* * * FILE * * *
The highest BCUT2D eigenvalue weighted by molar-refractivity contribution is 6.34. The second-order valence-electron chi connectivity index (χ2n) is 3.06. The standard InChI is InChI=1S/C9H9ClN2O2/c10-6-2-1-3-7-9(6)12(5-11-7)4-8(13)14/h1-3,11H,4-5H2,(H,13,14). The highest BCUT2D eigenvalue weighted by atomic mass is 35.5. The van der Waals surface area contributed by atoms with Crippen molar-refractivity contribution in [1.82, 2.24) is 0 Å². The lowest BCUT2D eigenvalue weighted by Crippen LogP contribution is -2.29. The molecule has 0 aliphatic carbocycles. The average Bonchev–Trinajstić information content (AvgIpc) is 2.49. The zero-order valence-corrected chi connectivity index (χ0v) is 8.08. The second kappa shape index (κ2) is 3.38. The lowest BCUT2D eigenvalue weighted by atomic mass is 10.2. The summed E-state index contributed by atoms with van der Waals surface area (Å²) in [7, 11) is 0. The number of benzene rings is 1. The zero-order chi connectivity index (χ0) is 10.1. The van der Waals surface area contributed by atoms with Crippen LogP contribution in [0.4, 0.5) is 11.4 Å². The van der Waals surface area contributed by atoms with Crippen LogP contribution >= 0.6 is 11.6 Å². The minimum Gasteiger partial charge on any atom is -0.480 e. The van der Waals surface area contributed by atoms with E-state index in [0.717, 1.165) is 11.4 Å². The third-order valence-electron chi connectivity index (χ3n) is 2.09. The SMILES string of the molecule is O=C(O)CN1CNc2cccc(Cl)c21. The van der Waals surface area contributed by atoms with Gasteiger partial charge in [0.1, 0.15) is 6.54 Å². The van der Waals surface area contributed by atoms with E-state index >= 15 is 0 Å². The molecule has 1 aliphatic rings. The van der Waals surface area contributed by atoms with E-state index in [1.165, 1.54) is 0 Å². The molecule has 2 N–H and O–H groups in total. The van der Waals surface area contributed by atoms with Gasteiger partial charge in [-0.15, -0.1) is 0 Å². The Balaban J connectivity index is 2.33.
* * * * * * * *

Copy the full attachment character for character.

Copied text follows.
The highest BCUT2D eigenvalue weighted by molar-refractivity contribution is 6.34. The second-order valence-electron chi connectivity index (χ2n) is 3.06. The standard InChI is InChI=1S/C9H9ClN2O2/c10-6-2-1-3-7-9(6)12(5-11-7)4-8(13)14/h1-3,11H,4-5H2,(H,13,14). The highest BCUT2D eigenvalue weighted by atomic mass is 35.5. The van der Waals surface area contributed by atoms with Crippen molar-refractivity contribution in [1.82, 2.24) is 0 Å². The lowest BCUT2D eigenvalue weighted by Crippen LogP contribution is -2.29. The molecule has 0 aliphatic carbocycles. The average Bonchev–Trinajstić information content (AvgIpc) is 2.49. The zero-order valence-corrected chi connectivity index (χ0v) is 8.08. The second kappa shape index (κ2) is 3.38. The lowest BCUT2D eigenvalue weighted by atomic mass is 10.2. The summed E-state index contributed by atoms with van der Waals surface area (Å²) in [7, 11) is 0. The number of benzene rings is 1. The zero-order chi connectivity index (χ0) is 10.1. The van der Waals surface area contributed by atoms with Crippen LogP contribution in [0.4, 0.5) is 11.4 Å². The van der Waals surface area contributed by atoms with Crippen LogP contribution >= 0.6 is 11.6 Å². The minimum Gasteiger partial charge on any atom is -0.480 e. The van der Waals surface area contributed by atoms with E-state index in [0.717, 1.165) is 11.4 Å². The third-order valence-electron chi connectivity index (χ3n) is 2.09. The SMILES string of the molecule is O=C(O)CN1CNc2cccc(Cl)c21. The van der Waals surface area contributed by atoms with Gasteiger partial charge in [0.1, 0.15) is 6.54 Å². The van der Waals surface area contributed by atoms with E-state index >= 15 is 0 Å². The molecule has 1 aliphatic rings. The van der Waals surface area contributed by atoms with E-state index in [1.165, 1.54) is 0 Å². The molecule has 2 N–H and O–H groups in total. The van der Waals surface area contributed by atoms with Gasteiger partial charge in [-0.15, -0.1) is 0 Å². The Balaban J connectivity index is 2.33.